What is the best toothpaste to choose?

You need to know the purpose of the toothpaste you choose. For kids, the main purpose is to prevent cavities or reverse newly formed caries (demineralization) as well as prevent gum disease. Therefore, you should look for hygienic toothpaste- to clean teeth, and therapeutic toothpaste- to prevent cavities.

Look for the following ingredients while choosing toothpaste.

Cleansing agents: calcium pyrophosphate, dicalcium phosphate dihydrate, anhydrous dicalcium phosphate, calcium carbonate (chalk), sodium bicarbonate, silica, silicates, dehydrated silica gels, hydrated aluminum oxides, aluminum trihydrates.

Anticaries agents: Fluoride -Sodium fluoride (NaF). Calcium and phosphate derivatives: Recaldent, NovaMin, calcium lactate, pyrophosphates, glycerophosphates. and xylitol.

  • kids under age 3: use a smear size toothpaste

  • 3-6-year-olds: use a pea-sized amount of toothpaste

  • Fluoride is the most efficient caries prevention agent

Is diet important for dental health?

Diet plays a crucial role in the maintenance of dental health. During the first six months, breastfeeding is recommended, then complementary foods should be added to the diet. Feeding a child from a bottle at bedtime is not recommended. It is the main reason for baby bottle tooth decay.

The upper frontal teeth are the most commonly affected by nursing-bottle caries. A well-balanced diet is recommended to prevent dental caries. It is advisable to eat whole grain bread and cereals, dark green vegetables, and fruits. Consumption of milk and dairy products is highly recommended. Daily protein intake is essential. Between meals, sweets should be limited and avoided. Snacks should be healthy and sugar-free. Fruits, vegetables, and cheese are all healthy snack options. There is a direct relationship between caries activity and the consistency(sticky), frequency, and length of time carbs (sugar) stay in the mouth.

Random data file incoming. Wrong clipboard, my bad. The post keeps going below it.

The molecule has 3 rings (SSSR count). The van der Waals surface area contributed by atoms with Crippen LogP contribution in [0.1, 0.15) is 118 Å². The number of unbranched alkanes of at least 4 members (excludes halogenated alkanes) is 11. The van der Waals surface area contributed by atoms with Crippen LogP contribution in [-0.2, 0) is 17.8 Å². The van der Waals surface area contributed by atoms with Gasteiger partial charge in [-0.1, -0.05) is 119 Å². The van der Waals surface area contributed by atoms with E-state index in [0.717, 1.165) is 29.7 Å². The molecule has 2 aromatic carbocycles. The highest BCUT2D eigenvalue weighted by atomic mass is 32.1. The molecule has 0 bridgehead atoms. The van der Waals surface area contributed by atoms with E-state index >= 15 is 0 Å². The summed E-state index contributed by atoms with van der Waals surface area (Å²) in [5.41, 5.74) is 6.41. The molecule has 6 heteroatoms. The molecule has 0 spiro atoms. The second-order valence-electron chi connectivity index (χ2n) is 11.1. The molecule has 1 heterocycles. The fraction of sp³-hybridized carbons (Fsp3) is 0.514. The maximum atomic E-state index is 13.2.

Caries prevention tips for kids
  1. Drinking from cups should begin around one year of age

  2. Be sure to know how much fluoride is in a child's drinking water

  3. Do not offer a bottle with juice or any liquid food other than water during bedtime

  4. Start oral hygiene as the first tooth is erupted (6 months)

  5. Kids should visit a dentist close to one-year-old age

Finally, parents should be aware that proper diet, hygiene, and visiting the dentist are essential to kids' oral health. Following caries prevention guidelines for children is the responsibility of both: parents and dental care providers. This article has provided several tips on caring for children's teeth. I am happy to answer any questions related to kids' oral health.

If you find this blog useful, please share it with other parents!



(Prevention and Management of Dental Caries in Children, Dental Clinical Guidance, Scottish Dental Clinical Effectiveness Programme, April 2010)

(Darby & Walsh, Dental Hygiene, theory, and practice Fourth Edition)

(Vinay Kumar Srivastava, Modern Pediatric Dentistry, First Edition: 2011)